Recently in the Enceladus Category


Tidal stresses may be causing constant icequakes on Saturn's sixth largest moon Enceladus, a world of interest in the search for life beyond Earth, according to a new study.

An unknown methane-producing process is likely at work in the hidden ocean beneath the icy shell of Saturn's moon Enceladus, suggests a new study published in Nature Astronomy by scientists at the University of Arizona and Paris Sciences & Lettres University.

Saturn's E ring consists of micron-sized particles launched from Enceladus by that moon's geological activity. A variety of small-scale structures in the E-ring's brightness have been attributed to tendrils of material recently launched from Enceladus.

Of profound astrobiological interest is that not only does Enceladus have a water ocean, but it also appears to be salty, important for its likely habitability.

The Cassini mission to the Saturn system discovered a plume of ice grains and water vapor erupting from cracks on the icy surface of the satellite Enceladus. This moon has a global ocean in contact with a rocky core beneath its icy exterior, making it a promising location to search for evidence of extraterrestrial life in the solar system.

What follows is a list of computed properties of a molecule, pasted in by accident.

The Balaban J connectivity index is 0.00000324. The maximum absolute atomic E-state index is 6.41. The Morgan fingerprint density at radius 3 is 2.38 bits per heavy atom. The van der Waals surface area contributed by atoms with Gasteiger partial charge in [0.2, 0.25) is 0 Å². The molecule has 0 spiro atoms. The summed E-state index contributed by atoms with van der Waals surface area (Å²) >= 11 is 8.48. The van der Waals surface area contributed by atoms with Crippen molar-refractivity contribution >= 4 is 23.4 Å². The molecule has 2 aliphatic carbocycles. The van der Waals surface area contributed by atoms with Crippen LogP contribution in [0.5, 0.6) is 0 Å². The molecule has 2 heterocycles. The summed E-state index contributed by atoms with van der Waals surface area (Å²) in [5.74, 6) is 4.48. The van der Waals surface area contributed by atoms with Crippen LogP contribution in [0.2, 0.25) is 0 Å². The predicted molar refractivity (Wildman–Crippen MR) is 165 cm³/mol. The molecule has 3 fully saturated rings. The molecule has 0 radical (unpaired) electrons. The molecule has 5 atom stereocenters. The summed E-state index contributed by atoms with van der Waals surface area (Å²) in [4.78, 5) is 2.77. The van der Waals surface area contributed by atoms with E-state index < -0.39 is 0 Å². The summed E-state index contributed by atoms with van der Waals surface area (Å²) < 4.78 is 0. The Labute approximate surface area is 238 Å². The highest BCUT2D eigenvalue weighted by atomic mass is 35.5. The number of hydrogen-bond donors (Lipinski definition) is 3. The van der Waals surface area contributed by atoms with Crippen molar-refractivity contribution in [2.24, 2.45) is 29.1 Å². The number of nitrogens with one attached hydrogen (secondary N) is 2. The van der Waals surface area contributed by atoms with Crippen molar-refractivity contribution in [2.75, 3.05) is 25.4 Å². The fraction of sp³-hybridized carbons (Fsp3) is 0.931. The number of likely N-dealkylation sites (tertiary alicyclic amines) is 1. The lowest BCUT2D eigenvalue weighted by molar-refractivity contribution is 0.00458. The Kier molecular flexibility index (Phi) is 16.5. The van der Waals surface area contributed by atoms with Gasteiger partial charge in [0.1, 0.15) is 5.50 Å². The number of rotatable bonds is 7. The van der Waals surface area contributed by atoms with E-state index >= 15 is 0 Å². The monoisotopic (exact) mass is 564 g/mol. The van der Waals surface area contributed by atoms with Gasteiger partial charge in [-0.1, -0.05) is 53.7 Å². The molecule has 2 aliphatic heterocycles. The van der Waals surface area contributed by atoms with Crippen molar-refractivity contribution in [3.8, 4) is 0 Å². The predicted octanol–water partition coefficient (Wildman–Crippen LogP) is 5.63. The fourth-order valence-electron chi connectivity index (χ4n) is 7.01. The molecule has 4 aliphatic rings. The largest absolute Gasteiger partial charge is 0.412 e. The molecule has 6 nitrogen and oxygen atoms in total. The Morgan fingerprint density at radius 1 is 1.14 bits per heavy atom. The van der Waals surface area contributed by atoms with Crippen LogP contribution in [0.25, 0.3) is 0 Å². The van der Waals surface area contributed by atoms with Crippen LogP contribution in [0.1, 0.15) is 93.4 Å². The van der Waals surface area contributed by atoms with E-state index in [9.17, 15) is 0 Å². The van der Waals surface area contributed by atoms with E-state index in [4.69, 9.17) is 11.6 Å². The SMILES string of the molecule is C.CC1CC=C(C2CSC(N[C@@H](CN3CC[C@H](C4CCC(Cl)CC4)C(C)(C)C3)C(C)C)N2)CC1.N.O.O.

Using data from NASA's Cassini spacecraft, scientists at Southwest Research Institute (SwRI) modeled chemical processes in the subsurface ocean of Saturn's moon Enceladus. The studies indicate the possibility that a varied metabolic menu could support a potentially diverse microbial community in the liquid water ocean beneath the moon's icy facade.

New composite images made from NASA's Cassini spacecraft are the most detailed global infrared views ever produced of Saturn's moon Enceladus. And data used to build those images provides strong evidence that the northern hemisphere of the moon has been resurfaced with ice from its interior.

Orbital geophysical investigations of Enceladus are critical to understand its energy balance. Mapping Enceladus' gravity field, improving the accuracy of the physical libration amplitude, and measuring Enceladus' tidal response would provide critical constraints on the internal structure, thus establishing a framework for assessing Enceladus' long-term habitability.

Beneath the icy shell encasing Enceladus, a small icy moon of Saturn, a global ocean of liquid water ejects geyser-like plumes into space through fissures in the ice, making it an attractive place to investigate habitability and to search for extraterrestrial life.

Enceladus is believed to have a saltwater global ocean with a mean depth of at least 30~km, heated from below at the ocean-core interface and cooled at the top, where the ocean loses heat to the icy lithosphere above.